Methods

Mosquito collection and identification

Adults, larvae and eggs of different mosquito species were collected from seven provinces (i.e. Central, Sabaragamuwa, Western, Southern, Northern, North-western and Eastern) of Sri Lanka (Fig. 1). Adult collections were done using BG-Sentinel traps and CDC light traps. Larvae were collected using dippers and pipettes from mosquito breeding places. Mosquito eggs were collected using ovitraps. Larvae and eggs were reared to adults under laboratory conditions. Adult mosquitoes were identified using the standard taxonomic keys [2730]. Identified specimens were labeled and stored at -20 °C for later use.
Fig. 1

A map of Sri Lanka showing the provinces and the collection sites

DNA extraction and polymerase chain reaction (PCR)

DNA from the mosquito abdomens were extracted individually following the method described by Livak [31]. Five microliters from the extract was used for the PCR and double distilled water was used as the negative control. A known extract of Wolbachia-infected Ae. albopictus sample was used as the positive control.

Presence of Wolbachia was tested by amplifying Wolbachia surface protein gene using general wsp primers [5, 7, 32], i.e. wsp81F (5′-TGG TCC AAT AAG TGA TGA AGA AAC-3′) and wsp691R (5′-AAA AAT TAA ACG CTA CTC CA-3′). Resulting DNA fragments ranged from 590 to 632 bp depending on the Wolbachia strain. PCR amplifications were done in a thermal cycler (Techne-Flexigene, England) in 25 μl reaction volumes. Each 25 μl PCR reaction contained 7.5 μl GoTaq® Green Master Mix (Promega, USA), 1.0 μl each from forward and reverse primers (Macrogen, Korea), 5 μl DNA templates and 10.5 μl nuclease free water (Promega, USA). The PCR cycling conditions were: initial denaturing at 95 °C for 3 min, followed by 30 cycles of 94 °C for 1 min, 55 °C for 1 min and 72 °C for 1 min. The final elongation was done at 72 °C for 10 min, while the final holding was done at 4 °C.

GroE primers, which amplify the 630 bp region from the groE operon [33], were also used to check for the presence of Wolbachia. PCR mixture composition was same as for wsp primers and the PCR cycling conditions were: initial denaturing at 95 °C for 3 min, followed by 30 cycles of 94 °C for 1 min, 48 °C for 1 min and 72 °C for 1 min, final elongation at 72 °C for 10 min and final holding at 4 °C.

Identification of Wolbachia groups and strains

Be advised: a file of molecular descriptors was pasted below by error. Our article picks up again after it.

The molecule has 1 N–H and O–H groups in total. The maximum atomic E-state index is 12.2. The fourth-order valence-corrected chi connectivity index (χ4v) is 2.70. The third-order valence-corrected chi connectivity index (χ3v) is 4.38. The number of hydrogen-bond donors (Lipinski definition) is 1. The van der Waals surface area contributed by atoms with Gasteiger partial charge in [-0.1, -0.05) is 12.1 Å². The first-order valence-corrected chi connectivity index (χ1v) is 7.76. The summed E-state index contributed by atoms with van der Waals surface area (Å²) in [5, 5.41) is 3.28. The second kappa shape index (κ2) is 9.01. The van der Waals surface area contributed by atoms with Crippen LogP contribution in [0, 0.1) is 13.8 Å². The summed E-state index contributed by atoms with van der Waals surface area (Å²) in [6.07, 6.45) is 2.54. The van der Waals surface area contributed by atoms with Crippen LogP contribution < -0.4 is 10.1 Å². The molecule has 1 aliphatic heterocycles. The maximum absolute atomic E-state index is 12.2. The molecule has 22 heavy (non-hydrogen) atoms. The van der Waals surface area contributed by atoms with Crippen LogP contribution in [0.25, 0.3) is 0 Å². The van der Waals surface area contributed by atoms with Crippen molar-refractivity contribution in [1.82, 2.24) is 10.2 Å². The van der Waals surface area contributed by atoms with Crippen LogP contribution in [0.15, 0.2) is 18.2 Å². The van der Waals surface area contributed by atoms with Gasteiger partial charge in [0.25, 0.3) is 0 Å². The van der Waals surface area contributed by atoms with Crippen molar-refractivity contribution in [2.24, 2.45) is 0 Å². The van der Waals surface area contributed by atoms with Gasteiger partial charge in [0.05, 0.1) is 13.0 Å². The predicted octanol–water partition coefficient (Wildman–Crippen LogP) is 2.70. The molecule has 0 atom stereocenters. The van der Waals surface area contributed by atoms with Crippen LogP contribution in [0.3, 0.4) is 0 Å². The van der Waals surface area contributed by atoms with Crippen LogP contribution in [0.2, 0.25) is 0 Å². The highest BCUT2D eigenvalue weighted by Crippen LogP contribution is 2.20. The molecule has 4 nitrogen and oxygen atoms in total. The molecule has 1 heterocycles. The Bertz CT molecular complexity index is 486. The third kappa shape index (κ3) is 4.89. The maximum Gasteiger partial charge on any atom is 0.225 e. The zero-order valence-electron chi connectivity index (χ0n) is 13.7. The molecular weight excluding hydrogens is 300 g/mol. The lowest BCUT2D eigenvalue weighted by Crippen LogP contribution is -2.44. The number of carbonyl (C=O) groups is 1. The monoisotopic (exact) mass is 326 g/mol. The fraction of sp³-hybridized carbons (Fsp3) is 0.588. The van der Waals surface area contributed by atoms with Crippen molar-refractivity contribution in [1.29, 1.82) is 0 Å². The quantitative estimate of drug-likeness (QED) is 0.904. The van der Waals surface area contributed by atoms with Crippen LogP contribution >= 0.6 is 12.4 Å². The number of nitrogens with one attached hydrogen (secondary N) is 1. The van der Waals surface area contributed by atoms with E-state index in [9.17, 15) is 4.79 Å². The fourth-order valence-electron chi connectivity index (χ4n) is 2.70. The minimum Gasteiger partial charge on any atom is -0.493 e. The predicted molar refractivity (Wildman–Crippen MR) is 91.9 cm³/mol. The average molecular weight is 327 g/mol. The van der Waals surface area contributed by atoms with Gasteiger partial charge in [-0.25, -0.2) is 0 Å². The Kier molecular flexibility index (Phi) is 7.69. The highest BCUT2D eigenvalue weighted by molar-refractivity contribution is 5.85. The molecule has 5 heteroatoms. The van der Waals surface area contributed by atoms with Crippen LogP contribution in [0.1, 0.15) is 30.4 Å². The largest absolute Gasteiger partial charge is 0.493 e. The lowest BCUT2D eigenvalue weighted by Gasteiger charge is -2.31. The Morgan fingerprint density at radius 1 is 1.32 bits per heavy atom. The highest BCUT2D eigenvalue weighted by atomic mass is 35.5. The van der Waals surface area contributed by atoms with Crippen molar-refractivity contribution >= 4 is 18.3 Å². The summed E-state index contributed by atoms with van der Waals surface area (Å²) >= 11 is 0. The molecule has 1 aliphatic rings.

Samples positive for the wsp primers were subjected to Wolbachia strain- and group-typing with wsp specific primers [5]. Group-specific primers were used to classify Wolbachia into supergroups A and B. Samples that were positive for supergroup A were screened with the Wolbachia strain-specific primers Mel and AlbA. Supergroup B samples were screened with Pip primer. Same PCR parameters described above were used. Five microliters of the PCR products were run on 1.5% agarose gel with a 100 bp standard DNA size marker (Invitrogen, California, USA) to confirm the PCR amplification. Samples with a DNA band of expected size were scored as positive.

Wsp sequencing and phylogenetic analysis

Nine Wolbachia-positive PCR products were directly sequenced using an automatic DNA sequencer (Applied Biosystems series 3500, USA). Sequence data were compared with the available data in the GenBank database using BLAST search and the sequences were deposited in the GenBank under accession numbers KY523666–KY523674.

Wsp sequences obtained from this study, reference wsp sequences obtained from EMBL alignment database [34] (accession no. DS32273) and wsp sequences obtained from GenBank [35] (KJ140127, AF020058, KF725078, KF725079, KC668277, KC668275, KF725080, KC668284, KC668278, KJ140133, AY462864, GQ469982, KC137171, HM007832, DQ842453, HM007831) were edited and aligned in BioEdit 7.2.5 [36] using CustalW alignment algorithm [37]. Evolutionary history was inferred using the neighbor-joining (NJ) method [38] and the evolutionary distances were computed using the Kimura 2-parameter method [39]. Evolutionary analyses were conducted in MEGA7 [40].

Results

A total of 330 individual mosquitoes belonging to 22 species and 7 genera, collected from the 7 provinces of Sri Lanka, were individually screened for the presence of Wolbachia by PCR using wsp and groE primers. Presence of Wolbachia in different mosquito species from each province is given in the Table 1. A total of 87 mosquitoes, out of 330 (26.36%), were positive for Wolbachia infection. Out of 22 species screened only 4 species, i.e. Ae. albopictus, Culex quinquefasciatus, Armigeres subalbatus and Mansonia uniformis, were infected.
Table 1

Prevalence of Wolbachia in mosquito species collected from different provinces of Sri Lanka

Mosquito species

Province

Total

% infected

C

W

E

N

NW

SG

S

Aedes aegypti

0/17

0/2

0/1

0/10

0/10

0/40

0.0

Aedes albopictus

33/33

1/29

9/29

10/10

9/26

62/127

48.8

Aedes vittatus

0/2

0/2

0.0

Anopheles speciesa

0/1

0/35

0/46

0/82

0.0

Armigeres subalbatus

4/4

 

3/3

7/7

100.0

Culex annulirostris

0/2

0/2

0.0

Culex gelidus

0/4

0/2

0/6

0.0

Culex mimulus

0/5

0/5

0.0

Culex quinquefasciatus

5/17

0/13

8/17

2/3

15/50

30.0

Culex triteaneorynchus

0/2

0/1

0/3

0.0

Mansonia uniformis

3/3

3/3

100.0

Mimomia elegans

0/1

0/1

0.0

Uranotaenia rutherfordi

0/2

0/2

0.0

Total

42/75

1/31

0/55

0/10

17/109

10/10

17/40

87/330

26.36

Abbreviations: C Central, W Western, S Southern, N Northern, E Eastern, SG Sabaragamuwa, NW North-Western

a Anopheles species: Anopheles barbirostris (n = 10), An. jamesii (n = 13), An. karwari (n = 4), An. pallidus (n = 2), An. peditaeniatus (n = 15), An. subpictus (n = 18), An. tessellatus (n = 6), An. varuna (n = 7), An. vegus (n = 7)